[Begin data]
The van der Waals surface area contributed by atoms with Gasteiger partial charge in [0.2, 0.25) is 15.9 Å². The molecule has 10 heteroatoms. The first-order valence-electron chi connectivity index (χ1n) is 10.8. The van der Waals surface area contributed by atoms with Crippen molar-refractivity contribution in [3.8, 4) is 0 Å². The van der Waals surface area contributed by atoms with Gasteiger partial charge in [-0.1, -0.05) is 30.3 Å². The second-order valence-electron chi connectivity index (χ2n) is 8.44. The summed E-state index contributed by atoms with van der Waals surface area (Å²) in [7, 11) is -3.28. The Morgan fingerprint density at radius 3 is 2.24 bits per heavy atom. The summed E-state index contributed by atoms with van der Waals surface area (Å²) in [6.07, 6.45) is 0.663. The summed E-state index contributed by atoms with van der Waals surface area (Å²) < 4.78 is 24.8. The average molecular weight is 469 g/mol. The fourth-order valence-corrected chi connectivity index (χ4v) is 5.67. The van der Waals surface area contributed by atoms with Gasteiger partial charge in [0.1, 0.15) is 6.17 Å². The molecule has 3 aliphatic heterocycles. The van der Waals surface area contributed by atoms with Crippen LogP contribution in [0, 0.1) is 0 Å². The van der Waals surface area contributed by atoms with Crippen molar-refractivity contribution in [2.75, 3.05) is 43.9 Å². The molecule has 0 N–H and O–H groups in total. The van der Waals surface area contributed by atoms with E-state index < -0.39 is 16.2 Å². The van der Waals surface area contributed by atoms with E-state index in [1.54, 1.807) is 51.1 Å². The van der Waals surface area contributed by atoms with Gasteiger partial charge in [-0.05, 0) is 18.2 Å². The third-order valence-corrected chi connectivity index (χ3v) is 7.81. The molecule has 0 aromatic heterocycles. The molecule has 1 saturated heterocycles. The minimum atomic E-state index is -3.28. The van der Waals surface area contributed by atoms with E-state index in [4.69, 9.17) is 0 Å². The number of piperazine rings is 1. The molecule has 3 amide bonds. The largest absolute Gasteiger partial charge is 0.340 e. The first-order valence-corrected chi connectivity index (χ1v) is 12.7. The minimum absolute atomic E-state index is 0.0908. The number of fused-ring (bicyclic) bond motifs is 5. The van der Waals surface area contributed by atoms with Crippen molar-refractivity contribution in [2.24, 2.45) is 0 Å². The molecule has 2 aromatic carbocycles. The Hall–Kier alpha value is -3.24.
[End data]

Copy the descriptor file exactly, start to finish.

The van der Waals surface area contributed by atoms with Gasteiger partial charge in [0.2, 0.25) is 15.9 Å². The molecule has 10 heteroatoms. The first-order valence-electron chi connectivity index (χ1n) is 10.8. The van der Waals surface area contributed by atoms with Crippen molar-refractivity contribution in [3.8, 4) is 0 Å². The van der Waals surface area contributed by atoms with Gasteiger partial charge in [-0.1, -0.05) is 30.3 Å². The second-order valence-electron chi connectivity index (χ2n) is 8.44. The summed E-state index contributed by atoms with van der Waals surface area (Å²) in [7, 11) is -3.28. The Morgan fingerprint density at radius 3 is 2.24 bits per heavy atom. The summed E-state index contributed by atoms with van der Waals surface area (Å²) in [6.07, 6.45) is 0.663. The summed E-state index contributed by atoms with van der Waals surface area (Å²) < 4.78 is 24.8. The average molecular weight is 469 g/mol. The fourth-order valence-corrected chi connectivity index (χ4v) is 5.67. The van der Waals surface area contributed by atoms with Gasteiger partial charge in [0.1, 0.15) is 6.17 Å². The molecule has 3 aliphatic heterocycles. The van der Waals surface area contributed by atoms with Crippen LogP contribution in [0, 0.1) is 0 Å². The van der Waals surface area contributed by atoms with Crippen molar-refractivity contribution in [2.75, 3.05) is 43.9 Å². The molecule has 0 N–H and O–H groups in total. The van der Waals surface area contributed by atoms with E-state index < -0.39 is 16.2 Å². The van der Waals surface area contributed by atoms with E-state index in [1.54, 1.807) is 51.1 Å². The van der Waals surface area contributed by atoms with Gasteiger partial charge in [-0.05, 0) is 18.2 Å². The third-order valence-corrected chi connectivity index (χ3v) is 7.81. The molecule has 0 aromatic heterocycles. The molecule has 1 saturated heterocycles. The minimum atomic E-state index is -3.28. The van der Waals surface area contributed by atoms with E-state index in [4.69, 9.17) is 0 Å². The number of piperazine rings is 1. The molecule has 3 amide bonds. The largest absolute Gasteiger partial charge is 0.340 e. The first-order valence-corrected chi connectivity index (χ1v) is 12.7. The minimum absolute atomic E-state index is 0.0908. The number of fused-ring (bicyclic) bond motifs is 5. The van der Waals surface area contributed by atoms with Crippen molar-refractivity contribution in [2.24, 2.45) is 0 Å². The molecule has 2 aromatic carbocycles. The Hall–Kier alpha value is -3.24.